Source: Uganda Bureau of Statistics. beer.905 321. vanilla 0% (1999) and 1% (2004).
Currently most of the handicrafts in Uganda are sold domestically to local buyers and tourists with a few being exported to
. M A N U F A C T U R IN G 0% 3 . O THERS
The vast majority of Uganda’s handicrafts are not adequately captured by product classification and/or trade codes (Harmonized System).1 Uganda’s Handicraft Sector Export Performance Uganda targets both domestic and international markets for its handicrafts. the majority of handicrafts is often grouped together with other products or included in the category "others" for lack of country specific HS classification. Even when data on production and trade are recorded by UBOS. A G R IC U L T U R E 2.2 Export market opportunities for Uganda’s Handicrafts As stated earlier. entry and penetration approaches. 2. and inadequate market distribution networks. Sector policy analysis and strategy formulation is thus undermined considerably by the very scanty official capture of handicraft export trade statistics.M IN E R A L S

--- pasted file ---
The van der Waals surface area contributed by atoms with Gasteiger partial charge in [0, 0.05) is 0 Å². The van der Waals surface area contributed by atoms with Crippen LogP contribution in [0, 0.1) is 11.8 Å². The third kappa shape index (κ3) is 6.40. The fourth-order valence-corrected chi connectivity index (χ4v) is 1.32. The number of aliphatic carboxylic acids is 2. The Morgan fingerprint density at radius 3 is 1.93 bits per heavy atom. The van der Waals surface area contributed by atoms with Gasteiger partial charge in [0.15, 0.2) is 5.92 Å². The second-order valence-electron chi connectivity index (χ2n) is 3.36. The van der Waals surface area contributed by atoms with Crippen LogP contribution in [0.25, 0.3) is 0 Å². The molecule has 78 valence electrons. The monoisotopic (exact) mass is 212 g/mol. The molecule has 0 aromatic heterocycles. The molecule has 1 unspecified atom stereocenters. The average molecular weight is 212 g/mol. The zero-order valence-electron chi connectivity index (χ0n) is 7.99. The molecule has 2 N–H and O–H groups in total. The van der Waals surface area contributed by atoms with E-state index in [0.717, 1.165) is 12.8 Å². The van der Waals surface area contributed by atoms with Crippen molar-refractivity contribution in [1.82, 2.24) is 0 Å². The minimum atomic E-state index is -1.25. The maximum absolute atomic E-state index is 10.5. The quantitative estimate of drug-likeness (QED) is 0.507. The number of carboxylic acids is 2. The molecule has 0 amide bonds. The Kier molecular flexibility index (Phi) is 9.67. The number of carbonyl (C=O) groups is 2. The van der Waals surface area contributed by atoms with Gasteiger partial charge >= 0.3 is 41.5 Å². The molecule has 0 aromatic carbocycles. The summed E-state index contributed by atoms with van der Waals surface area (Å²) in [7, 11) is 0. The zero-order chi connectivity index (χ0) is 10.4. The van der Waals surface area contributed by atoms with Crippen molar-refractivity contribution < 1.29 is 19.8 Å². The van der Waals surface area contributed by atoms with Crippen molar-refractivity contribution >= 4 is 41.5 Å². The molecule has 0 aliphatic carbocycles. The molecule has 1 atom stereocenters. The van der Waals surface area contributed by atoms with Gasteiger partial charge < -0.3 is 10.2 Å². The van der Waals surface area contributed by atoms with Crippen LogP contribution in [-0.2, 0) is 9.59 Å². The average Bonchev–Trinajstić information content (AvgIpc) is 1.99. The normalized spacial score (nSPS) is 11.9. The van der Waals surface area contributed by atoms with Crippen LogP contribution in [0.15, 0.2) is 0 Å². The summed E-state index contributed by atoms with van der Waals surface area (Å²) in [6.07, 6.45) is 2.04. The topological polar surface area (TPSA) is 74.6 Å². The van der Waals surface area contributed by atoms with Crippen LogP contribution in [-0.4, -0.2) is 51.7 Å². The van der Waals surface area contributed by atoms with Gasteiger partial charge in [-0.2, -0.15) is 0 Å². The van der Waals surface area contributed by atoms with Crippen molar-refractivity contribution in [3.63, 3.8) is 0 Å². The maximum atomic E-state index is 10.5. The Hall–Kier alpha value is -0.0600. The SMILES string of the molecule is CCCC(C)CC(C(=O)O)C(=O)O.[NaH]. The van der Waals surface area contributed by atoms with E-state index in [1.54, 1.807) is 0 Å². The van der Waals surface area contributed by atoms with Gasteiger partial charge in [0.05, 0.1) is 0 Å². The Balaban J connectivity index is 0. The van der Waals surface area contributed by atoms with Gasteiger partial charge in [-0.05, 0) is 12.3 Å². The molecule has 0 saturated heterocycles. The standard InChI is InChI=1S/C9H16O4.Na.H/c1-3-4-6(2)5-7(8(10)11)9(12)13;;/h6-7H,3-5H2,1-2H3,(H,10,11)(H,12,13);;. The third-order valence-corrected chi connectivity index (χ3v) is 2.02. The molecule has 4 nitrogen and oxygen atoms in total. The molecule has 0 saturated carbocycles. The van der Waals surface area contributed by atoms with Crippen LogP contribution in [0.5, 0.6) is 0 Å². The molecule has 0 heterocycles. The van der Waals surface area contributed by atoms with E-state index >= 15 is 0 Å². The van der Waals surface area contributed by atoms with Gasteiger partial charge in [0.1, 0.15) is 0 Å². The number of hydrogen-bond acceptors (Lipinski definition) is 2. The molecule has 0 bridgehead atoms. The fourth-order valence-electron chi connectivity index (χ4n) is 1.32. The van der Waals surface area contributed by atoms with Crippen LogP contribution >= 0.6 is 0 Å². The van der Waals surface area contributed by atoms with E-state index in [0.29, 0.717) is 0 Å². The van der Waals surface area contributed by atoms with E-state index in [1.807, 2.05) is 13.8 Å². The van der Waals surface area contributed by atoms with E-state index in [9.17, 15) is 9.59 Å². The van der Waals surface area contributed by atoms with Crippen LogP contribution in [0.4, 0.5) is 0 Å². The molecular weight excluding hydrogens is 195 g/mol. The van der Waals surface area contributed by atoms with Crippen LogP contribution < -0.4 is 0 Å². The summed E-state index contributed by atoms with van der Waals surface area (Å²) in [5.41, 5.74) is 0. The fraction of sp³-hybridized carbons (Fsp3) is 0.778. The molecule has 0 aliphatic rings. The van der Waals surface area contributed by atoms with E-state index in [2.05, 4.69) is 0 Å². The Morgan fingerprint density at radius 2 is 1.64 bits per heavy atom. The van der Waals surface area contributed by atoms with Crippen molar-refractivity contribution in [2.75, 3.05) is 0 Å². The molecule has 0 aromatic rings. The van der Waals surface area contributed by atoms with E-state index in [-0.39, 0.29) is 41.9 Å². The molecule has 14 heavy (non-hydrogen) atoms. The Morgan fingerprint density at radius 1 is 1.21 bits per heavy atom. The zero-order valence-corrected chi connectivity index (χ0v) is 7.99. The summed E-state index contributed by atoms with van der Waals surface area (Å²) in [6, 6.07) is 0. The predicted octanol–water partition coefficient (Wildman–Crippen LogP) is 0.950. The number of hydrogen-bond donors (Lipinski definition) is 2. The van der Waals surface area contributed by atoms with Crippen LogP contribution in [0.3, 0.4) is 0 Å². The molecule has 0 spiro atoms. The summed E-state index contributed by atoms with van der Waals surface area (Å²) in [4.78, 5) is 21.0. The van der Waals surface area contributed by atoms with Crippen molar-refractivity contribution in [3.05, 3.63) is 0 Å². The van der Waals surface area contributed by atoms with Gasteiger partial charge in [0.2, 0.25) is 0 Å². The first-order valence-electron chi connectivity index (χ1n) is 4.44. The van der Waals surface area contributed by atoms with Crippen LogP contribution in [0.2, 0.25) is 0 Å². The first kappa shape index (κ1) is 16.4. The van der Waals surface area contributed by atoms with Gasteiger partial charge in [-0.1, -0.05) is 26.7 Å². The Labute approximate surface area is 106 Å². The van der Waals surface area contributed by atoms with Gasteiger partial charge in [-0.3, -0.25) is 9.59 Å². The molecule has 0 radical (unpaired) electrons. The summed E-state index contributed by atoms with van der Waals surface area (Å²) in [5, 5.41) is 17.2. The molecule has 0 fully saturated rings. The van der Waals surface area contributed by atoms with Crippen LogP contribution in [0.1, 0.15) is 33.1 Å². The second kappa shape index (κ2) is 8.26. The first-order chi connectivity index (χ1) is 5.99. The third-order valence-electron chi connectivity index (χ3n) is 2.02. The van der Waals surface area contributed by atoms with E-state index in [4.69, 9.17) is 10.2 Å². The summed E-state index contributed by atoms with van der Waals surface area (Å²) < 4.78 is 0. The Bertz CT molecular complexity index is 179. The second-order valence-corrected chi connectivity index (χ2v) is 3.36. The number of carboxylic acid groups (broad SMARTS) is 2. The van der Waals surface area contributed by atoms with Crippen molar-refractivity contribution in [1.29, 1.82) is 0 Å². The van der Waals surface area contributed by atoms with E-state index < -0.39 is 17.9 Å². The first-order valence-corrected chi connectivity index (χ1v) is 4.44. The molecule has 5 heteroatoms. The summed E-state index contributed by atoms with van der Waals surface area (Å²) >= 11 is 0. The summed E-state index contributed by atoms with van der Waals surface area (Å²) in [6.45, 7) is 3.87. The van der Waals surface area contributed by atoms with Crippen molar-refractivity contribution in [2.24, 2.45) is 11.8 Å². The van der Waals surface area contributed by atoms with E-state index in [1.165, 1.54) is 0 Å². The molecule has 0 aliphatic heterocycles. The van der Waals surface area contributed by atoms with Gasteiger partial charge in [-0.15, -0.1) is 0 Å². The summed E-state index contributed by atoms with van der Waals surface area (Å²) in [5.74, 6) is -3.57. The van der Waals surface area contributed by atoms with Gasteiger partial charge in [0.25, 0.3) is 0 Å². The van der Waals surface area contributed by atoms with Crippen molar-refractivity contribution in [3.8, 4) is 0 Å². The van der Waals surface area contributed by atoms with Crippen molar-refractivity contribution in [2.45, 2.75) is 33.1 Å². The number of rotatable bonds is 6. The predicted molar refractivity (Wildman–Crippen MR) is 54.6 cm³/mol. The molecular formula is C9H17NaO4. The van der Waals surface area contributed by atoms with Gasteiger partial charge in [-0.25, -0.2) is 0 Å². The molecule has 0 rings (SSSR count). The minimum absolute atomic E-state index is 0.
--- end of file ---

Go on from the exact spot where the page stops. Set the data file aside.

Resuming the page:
5. in national accounting systems and/or in international trade statistics.535 respectively. the USA under AGOA. Official handicraft export statistics for 2002 and 2003 reveal total export values of a paltry US$49. as well as export competence development and financing of the private operatives to enable them confront the export challenges in the sector. 2. the European Union under EBA offer preferential treatment for Uganda’s handicraft products. regional and bilateral trade negotiations to reduce market access constraints to trade in goods and services.
2 0 0 2 E X P O R T S T A T IS T IC S A N A L Y S IS P E R C E N T A G E C O N T R IB U T IO N T O T O T A L E X P O R T E A R N IN G S B Y S E C T O R
40% PERCENT 30% 68%
10% 7% 0% 1 . H A N D IC R A F T S SECTO R
4 . institutional strengthening and resourcing of the export promotion and support agencies.841 and US$ 63. There is the need for export infrastructure improvement. There are opportunities in other markets established through bilateral trade agreements. Uganda’s handicrafts trade is largely informal marked with inconsistent and adhoc market access.engage in multilateral. Domestic buyers are either Tourists or local buyers who serve as market intermediaries and sell on the local markets in urban areas or export directly to the export market.
Germany. dimension. Australia. designs. Low product development and limited knowledge on market access and low market development efforts are still inhibiting export growth in the sector